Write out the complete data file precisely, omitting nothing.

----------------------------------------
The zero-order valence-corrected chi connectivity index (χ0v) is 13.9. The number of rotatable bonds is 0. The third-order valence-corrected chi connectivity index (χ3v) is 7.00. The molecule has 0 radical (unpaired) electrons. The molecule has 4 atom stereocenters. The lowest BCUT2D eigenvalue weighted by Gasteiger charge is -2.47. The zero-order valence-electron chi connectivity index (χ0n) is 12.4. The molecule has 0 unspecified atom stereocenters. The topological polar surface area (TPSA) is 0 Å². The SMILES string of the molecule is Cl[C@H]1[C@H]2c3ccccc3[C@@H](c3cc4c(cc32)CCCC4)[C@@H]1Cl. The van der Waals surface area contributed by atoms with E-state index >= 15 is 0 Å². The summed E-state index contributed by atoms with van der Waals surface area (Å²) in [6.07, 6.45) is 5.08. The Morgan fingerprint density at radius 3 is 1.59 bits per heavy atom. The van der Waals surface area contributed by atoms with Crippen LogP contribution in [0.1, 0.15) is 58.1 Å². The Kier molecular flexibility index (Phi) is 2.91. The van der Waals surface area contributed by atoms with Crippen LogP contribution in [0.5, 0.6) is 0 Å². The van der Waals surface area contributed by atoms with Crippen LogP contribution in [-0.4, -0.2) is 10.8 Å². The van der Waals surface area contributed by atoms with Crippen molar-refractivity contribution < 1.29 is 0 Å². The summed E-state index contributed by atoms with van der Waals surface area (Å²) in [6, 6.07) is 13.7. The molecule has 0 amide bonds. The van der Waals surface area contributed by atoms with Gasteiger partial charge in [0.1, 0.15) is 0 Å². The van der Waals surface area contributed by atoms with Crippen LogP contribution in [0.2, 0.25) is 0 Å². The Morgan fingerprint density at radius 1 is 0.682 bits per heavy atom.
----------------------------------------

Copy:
The zero-order valence-corrected chi connectivity index (χ0v) is 13.9. The number of rotatable bonds is 0. The third-order valence-corrected chi connectivity index (χ3v) is 7.00. The molecule has 0 radical (unpaired) electrons. The molecule has 4 atom stereocenters. The lowest BCUT2D eigenvalue weighted by Gasteiger charge is -2.47. The zero-order valence-electron chi connectivity index (χ0n) is 12.4. The molecule has 0 unspecified atom stereocenters. The topological polar surface area (TPSA) is 0 Å². The SMILES string of the molecule is Cl[C@H]1[C@H]2c3ccccc3[C@@H](c3cc4c(cc32)CCCC4)[C@@H]1Cl. The van der Waals surface area contributed by atoms with E-state index >= 15 is 0 Å². The summed E-state index contributed by atoms with van der Waals surface area (Å²) in [6.07, 6.45) is 5.08. The Morgan fingerprint density at radius 3 is 1.59 bits per heavy atom. The van der Waals surface area contributed by atoms with Crippen LogP contribution in [0.1, 0.15) is 58.1 Å². The Kier molecular flexibility index (Phi) is 2.91. The van der Waals surface area contributed by atoms with Crippen LogP contribution in [0.5, 0.6) is 0 Å². The van der Waals surface area contributed by atoms with Crippen LogP contribution in [-0.4, -0.2) is 10.8 Å². The van der Waals surface area contributed by atoms with Crippen molar-refractivity contribution < 1.29 is 0 Å². The summed E-state index contributed by atoms with van der Waals surface area (Å²) in [6, 6.07) is 13.7. The molecule has 0 amide bonds. The van der Waals surface area contributed by atoms with Gasteiger partial charge in [0.1, 0.15) is 0 Å². The van der Waals surface area contributed by atoms with Crippen LogP contribution in [0.2, 0.25) is 0 Å². The Morgan fingerprint density at radius 1 is 0.682 bits per heavy atom.